Neither saw this state of affairs as likely to coalesce again into a few dominant languages. Instead, they saw this diversity as a fertile ground of ideas in which languages will share innovation with each other.
According to King, "A whole lot of cross-pollination goes on, and you see some kind of convergence in the space of language features, in the sense that some things that turn out to be good ideas are rapidly (or slowly) adopted by many languages." Nutter believes "the day is rapidly approaching where we will see much greater collaboration between the various JVM languages." To that end, Nutter participates in a JVM languages group with other developers.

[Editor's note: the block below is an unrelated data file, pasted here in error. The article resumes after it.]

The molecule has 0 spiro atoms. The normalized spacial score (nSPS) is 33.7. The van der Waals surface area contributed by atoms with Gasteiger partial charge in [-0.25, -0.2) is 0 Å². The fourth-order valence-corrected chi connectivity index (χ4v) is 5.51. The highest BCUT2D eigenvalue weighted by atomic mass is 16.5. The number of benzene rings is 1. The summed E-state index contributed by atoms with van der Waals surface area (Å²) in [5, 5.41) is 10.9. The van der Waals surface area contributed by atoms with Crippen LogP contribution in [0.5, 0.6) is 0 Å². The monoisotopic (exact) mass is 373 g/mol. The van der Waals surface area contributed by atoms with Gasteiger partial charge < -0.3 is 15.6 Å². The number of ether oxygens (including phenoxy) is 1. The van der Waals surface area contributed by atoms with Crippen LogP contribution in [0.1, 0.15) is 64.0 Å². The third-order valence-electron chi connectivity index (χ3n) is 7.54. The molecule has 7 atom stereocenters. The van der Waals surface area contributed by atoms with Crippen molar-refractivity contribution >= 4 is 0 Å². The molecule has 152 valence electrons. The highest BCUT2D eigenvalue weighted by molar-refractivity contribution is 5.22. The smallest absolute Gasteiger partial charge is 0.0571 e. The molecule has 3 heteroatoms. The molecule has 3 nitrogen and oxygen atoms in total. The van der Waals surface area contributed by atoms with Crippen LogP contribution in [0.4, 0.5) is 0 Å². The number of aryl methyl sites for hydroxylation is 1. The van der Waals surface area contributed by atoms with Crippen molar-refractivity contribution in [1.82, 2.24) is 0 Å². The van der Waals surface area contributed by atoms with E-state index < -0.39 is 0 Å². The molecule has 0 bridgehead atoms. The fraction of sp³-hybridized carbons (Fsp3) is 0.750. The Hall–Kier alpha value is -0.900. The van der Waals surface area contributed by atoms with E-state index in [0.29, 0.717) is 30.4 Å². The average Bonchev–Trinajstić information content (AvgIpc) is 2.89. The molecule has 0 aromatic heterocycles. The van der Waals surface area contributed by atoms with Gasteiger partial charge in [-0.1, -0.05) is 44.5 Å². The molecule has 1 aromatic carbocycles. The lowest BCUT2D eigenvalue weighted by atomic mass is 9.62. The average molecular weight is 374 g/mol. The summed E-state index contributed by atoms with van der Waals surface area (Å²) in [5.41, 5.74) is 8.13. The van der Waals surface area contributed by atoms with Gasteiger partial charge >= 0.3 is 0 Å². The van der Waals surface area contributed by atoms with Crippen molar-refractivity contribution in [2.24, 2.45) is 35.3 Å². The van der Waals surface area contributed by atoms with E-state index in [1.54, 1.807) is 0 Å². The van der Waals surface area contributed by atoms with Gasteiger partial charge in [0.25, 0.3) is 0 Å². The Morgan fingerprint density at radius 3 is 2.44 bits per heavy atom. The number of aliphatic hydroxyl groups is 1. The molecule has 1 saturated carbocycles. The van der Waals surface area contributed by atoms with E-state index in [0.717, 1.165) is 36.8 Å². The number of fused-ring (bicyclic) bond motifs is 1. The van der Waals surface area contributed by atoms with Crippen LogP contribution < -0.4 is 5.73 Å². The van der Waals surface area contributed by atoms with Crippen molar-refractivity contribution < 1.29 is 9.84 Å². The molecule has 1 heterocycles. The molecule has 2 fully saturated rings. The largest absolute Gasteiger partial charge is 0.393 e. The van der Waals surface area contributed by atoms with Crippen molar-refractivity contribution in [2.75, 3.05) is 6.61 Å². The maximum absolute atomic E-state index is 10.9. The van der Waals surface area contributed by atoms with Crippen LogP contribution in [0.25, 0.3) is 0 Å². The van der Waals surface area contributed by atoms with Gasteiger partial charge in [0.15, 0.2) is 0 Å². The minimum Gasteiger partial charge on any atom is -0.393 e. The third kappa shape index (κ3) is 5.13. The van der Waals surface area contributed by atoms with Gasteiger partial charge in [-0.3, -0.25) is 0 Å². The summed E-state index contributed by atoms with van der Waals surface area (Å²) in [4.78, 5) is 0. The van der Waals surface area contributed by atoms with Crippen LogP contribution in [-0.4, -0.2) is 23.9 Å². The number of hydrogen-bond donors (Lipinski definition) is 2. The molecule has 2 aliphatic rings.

That said, it's easy to overhype the language explosion. There's a lot of talk about these "new" languages, but their overall market share, while growing, is still less than 1 percent, with the exception of Ruby.
It's hard to imagine another decade of a single language ruling them all. If Nutter and King are right, then there will be no replacement for Java. Instead, as Sam Ruby once scoffed, we'll use "seven languages to create one program" and probably, for one platform: the Web cloud.
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